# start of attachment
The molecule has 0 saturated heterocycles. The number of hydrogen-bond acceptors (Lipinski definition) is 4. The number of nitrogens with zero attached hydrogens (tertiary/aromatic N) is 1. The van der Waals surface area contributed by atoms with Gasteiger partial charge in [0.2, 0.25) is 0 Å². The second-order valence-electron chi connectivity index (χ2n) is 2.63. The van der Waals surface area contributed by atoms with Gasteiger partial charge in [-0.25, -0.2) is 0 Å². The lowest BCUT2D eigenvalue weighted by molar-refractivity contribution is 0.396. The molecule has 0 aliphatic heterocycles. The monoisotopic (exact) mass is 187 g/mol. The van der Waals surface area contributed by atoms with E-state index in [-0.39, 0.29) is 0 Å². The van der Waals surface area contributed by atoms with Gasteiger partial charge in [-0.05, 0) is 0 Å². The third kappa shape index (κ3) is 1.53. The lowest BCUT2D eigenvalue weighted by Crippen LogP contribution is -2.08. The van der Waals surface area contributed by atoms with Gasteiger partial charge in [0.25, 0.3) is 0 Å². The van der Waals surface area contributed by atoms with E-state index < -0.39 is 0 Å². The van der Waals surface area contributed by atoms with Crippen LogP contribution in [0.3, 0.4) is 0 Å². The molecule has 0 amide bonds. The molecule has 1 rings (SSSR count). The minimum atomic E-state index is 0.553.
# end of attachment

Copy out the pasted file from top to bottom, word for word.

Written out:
The molecule has 0 saturated heterocycles. The number of hydrogen-bond acceptors (Lipinski definition) is 4. The number of nitrogens with zero attached hydrogens (tertiary/aromatic N) is 1. The van der Waals surface area contributed by atoms with Gasteiger partial charge in [0.2, 0.25) is 0 Å². The second-order valence-electron chi connectivity index (χ2n) is 2.63. The van der Waals surface area contributed by atoms with Gasteiger partial charge in [-0.25, -0.2) is 0 Å². The lowest BCUT2D eigenvalue weighted by molar-refractivity contribution is 0.396. The molecule has 0 aliphatic heterocycles. The monoisotopic (exact) mass is 187 g/mol. The van der Waals surface area contributed by atoms with E-state index in [-0.39, 0.29) is 0 Å². The van der Waals surface area contributed by atoms with Gasteiger partial charge in [-0.05, 0) is 0 Å². The third kappa shape index (κ3) is 1.53. The lowest BCUT2D eigenvalue weighted by Crippen LogP contribution is -2.08. The van der Waals surface area contributed by atoms with Gasteiger partial charge in [0.25, 0.3) is 0 Å². The van der Waals surface area contributed by atoms with E-state index < -0.39 is 0 Å². The van der Waals surface area contributed by atoms with Crippen LogP contribution in [0.3, 0.4) is 0 Å². The molecule has 0 amide bonds. The molecule has 1 rings (SSSR count). The minimum atomic E-state index is 0.553.